Multiple calls and emails to Volkswagen also failed to elicit so much as a murmur back. It’s obviously extraordinarily tough for Wolfsburg at the moment and they could have done with this latest spat like a hole in the head, but it threw up a fair amount of muttering about the automaker pushing its suppliers so hard, pips were starting to squeak and components makers were fighting back.

Or are they? Into the vacuum of non-information stepped a whole ton of speculation as supposed compensation, stand-offs and possible short-time working all swirled, all the time while the Regional Land in Lower Saxony, replete with its Prime Minister and Economics Minister occupying two supervisory board seats, anxiously cast on eye on its huge employer.

It’s natural Volkswagen would turn a forensic eye to its own supply chain, but it appears the pressure applied this time has tripped a fuse, which who knows, had been ready to blow for some time.

Volkswagen has to tread a fine line between extracting the maximum value from its component makers, but also ensuring its delicate just-in-time processes are not hamstrung by companies piqued at ever-more onerous terms.

And despite being relatively small suppliers, those in this situation clearly exerted huge influence on VW’s chain, with the BME chief reiterating what has become a common theme in how major companies deal with breaks in the just-in-time philosophy of manufacturing, namely the vital nature of spreading the load rather than relying on individual suppliers.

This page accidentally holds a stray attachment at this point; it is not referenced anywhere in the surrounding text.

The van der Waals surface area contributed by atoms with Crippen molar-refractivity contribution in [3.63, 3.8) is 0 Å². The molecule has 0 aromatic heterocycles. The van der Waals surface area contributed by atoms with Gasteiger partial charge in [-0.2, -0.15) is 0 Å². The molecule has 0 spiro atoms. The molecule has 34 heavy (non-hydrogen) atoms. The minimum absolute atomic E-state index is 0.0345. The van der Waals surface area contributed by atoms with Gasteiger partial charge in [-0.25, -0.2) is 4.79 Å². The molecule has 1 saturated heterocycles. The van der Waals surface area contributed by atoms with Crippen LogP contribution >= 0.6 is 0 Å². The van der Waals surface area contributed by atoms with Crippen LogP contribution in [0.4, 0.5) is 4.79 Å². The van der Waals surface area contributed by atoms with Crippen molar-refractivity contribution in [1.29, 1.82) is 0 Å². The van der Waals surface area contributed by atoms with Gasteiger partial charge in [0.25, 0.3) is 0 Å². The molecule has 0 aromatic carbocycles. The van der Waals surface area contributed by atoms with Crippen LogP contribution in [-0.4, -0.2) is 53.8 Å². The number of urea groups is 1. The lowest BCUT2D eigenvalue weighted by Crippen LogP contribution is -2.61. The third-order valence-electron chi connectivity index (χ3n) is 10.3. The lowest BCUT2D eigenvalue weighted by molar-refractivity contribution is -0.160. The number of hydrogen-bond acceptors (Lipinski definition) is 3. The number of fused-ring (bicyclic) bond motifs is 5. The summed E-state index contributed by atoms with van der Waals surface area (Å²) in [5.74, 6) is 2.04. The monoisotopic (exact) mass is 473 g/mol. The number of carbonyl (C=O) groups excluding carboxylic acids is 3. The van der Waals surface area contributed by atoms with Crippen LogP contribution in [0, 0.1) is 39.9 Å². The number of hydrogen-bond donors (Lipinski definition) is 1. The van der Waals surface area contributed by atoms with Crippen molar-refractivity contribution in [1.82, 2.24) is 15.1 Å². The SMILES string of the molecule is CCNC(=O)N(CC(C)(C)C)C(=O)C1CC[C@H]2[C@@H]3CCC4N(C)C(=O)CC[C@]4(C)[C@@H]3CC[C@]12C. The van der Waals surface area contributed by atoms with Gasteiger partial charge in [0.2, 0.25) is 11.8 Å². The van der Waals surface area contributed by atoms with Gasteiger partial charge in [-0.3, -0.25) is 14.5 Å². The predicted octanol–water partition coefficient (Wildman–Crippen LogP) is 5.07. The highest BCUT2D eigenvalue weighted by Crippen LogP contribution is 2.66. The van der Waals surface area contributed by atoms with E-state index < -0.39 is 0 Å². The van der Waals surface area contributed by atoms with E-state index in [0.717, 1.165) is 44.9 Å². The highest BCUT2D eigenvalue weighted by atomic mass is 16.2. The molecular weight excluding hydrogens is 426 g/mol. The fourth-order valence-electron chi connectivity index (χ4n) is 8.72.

“It depends on him [OEM purchaser] decisively whether the existing supplier’s network is attached fine-meshed enough to be able to react immediately with a sudden failure,” added Feldmann.

“Otherwise, like in case of VW, the danger [is] on making itself too dependent from the economic efficiency of single supplier.

“Though all companies would have to make purchases cost-optimised, cooperation should still occur confidently and valued along the whole process chain.”

The 60-year old BME has 9,200 members, both individual and corporate, with purchasing volume totalling EUR1.25tn, with the sheer power of that body of companies, illustrated by the fact the supplier association estimates the total to be around half Germany’s GDP.

The country has remained relatively robust during the teeth of the last recession – the most severe in a generation – with the BME noting its seasonally adjusted Markit/BME Germany Manufacturing Purchasing Managers’ Index (PMI) – a single-figure snapshot of the performance of the manufacturing economy – posted above 50 – a no-change mark for the twentieth successive month in July – signaling continued growth in Germany’s goods-producing sector.

Meanwhile, suppliers’ delivery times lengthened at the slowest pace in three months during July.

Volkswagen’s disagreement with its suppliers – who remain resolutely determined to stay in the shadows – may be regarded as a relatively small storm in a teacup but it’s indicative of a not-exactly happy ship at the moment.

It’s August and many in the industry are casting longing last looks at the beach before heading home, in the northern hemisphere at least, to groaning autumn in-trays.

Could it be regarded as a test case in which Wolfsburg is firing the first of several shots across supplier bows ‘pour encourager les autres?’

It’s impossible to say and in the dearth of hard facts, there will be many theories, but perhaps this is as good a time as any for Volkswagen to endure its latest ordeal by fire out of the intense spotlight to which it would normally be subjected and dip its elbow in the supplier waters.